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NATO member Turkey takes delivery of Russian S-400 missile defense system

Washington says the S-400 could compromise its Lockheed Martin F-35 stealth fighter jets, an aircraft Turkey is helping build and plans to buy.
Image: Russian S-400 anti-aircraft missile launching system on display in Kubinka Patriot Park outside Moscow during the first day of the International Military-Technical Forum.
The S-400 anti-aircraft missile launching system on display in Kubinka Patriot Park outside Moscow.Alexander Nemenov / AFP - Getty Images file

Turkey took its first shipment of an advanced Russian missile defense system Friday, ignoring repeated warnings from Washington and fueling concerns about where the country's loyalties lie between the West and Moscow.

Turkey is reportedly paying some $2 billion for Russia's S-400, which is among the most advanced and feared air defense systems in the world.

The "first batch" of components were delivered to the Murted Air Base outside the capital, Ankara, the Russian defense ministry said in a statement, and more parts would be delivered "in the coming days," Turkey's Defense Industry Directorate added.

"The S-400 anti-aircraft missile system is the newest air defense system and is designed to defeat a wide range of modern and prospective air attack weapons," the Russian defense ministry said.

The deal is the first of its kind between a NATO member and Russia, and risks a showdown with the United States.

Turkey has been a NATO member since 1952. It boasts the alliance's largest number of troops after the U.S., with more personnel than France and the United Kingdom combined, according to NATO figures.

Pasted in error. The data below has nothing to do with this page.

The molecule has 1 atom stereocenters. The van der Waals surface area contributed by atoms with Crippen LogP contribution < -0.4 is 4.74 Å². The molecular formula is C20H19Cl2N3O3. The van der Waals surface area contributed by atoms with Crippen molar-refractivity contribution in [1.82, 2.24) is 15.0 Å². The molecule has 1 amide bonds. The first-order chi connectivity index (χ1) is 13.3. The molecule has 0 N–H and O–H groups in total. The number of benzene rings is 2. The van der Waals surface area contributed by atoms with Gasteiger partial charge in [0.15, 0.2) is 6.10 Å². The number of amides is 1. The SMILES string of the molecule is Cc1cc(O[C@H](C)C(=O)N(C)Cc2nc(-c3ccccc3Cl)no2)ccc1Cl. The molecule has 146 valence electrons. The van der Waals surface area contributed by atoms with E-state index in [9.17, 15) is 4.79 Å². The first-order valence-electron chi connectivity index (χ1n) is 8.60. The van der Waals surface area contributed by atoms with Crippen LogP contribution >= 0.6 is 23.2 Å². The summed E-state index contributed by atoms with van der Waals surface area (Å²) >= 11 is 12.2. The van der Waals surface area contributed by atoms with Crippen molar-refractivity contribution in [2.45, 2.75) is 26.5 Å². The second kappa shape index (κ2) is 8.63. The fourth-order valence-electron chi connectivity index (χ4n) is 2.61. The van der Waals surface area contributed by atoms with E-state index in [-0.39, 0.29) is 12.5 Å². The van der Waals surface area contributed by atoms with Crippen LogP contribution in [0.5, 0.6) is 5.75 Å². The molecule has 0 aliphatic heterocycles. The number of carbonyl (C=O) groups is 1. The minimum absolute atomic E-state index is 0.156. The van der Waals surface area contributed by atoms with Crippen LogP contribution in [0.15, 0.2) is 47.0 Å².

Image: Russian President Vladimir Putin greets Turkish President Recep Tayyip Erdogan on the sidelines of the G-20 leaders summit in Osaka, Japan
Russian President Vladimir Putin greets Turkish President Recep Tayyip Erdogan, left, on the sidelines of the G-20 leaders summit in Osaka, Japan.Yuri Kadobnov / AFP - Getty Images file

Ankara has ordered around 30 of the F-35 stealth fighter jets that Washington hopes will form the alliance's aerial backbone. Turkey has also helped manufacture parts for the jet and its pilots have been running training flights at an air base in Arizona.

However, the U.S. and other industry analysts warn that the S-400 is incompatible with NATO's systems.

More worrying from Washington's perspective is if the Russian missile system and the American jets are deployed on the same soil, the S-400 could learn how to track the stealth F-35 and perhaps even target its vulnerabilities.

In light of this, Washington has already started the process of removing Turkey from the F-35 program, halting the training of Turkish pilots in the U.S.

It has also warned Turkey that if it goes ahead with the purchase, it will face economic sanctions under the Countering America's Adversaries Through Sanctions Act. It is this act — known as CAATSA — that the U.S. deployed when China bought the S-400 and other equipment from Russia's blacklisted state arms export agency.

In February, Vice President Mike Pence said that the U.S. "will not stand idly by while NATO allies purchase weapons from our adversaries."

U.S. officials have encouraged Turkey to buy the Patriot missile defense system instead of the S-400. But Turkey says the offer does not meet its requirements, including possible future joint production.

Turkish President Tayyip Erdogan said after meeting President Donald Trump at the G-20 summit last month that Washington did not plan to impose sanctions on Ankara for buying the S-400s. Trump said Turkey had not been treated fairly but did not rule out sanctions.

The deal has been fueling concerns that Turkey is drifting toward Moscow.

Russia has already built the TurkStream gas pipeline across the Black Sea, an energy artery that will send 31.5 billion cubic meters of gas each year to western Turkey and the Balkans. Russia is also in the midst of constructing Turkey's first nuclear power plant at a cost of $20 billion.

Meanwhile, U.S.-Turkey relations have frayed in Syria, where Ankara opposes Kurdish fighters who are backed by Washington and have been instrumental in the fight against the Islamic State militant group.

Turkey has also been calling for the U.S. to extradite Fethullah Gulen, the exiled cleric currently holed up in a Pennsylvania compound who remains a target of Erdogan.

Alexander Smith reported from London, Elena Holodny reported from Moscow.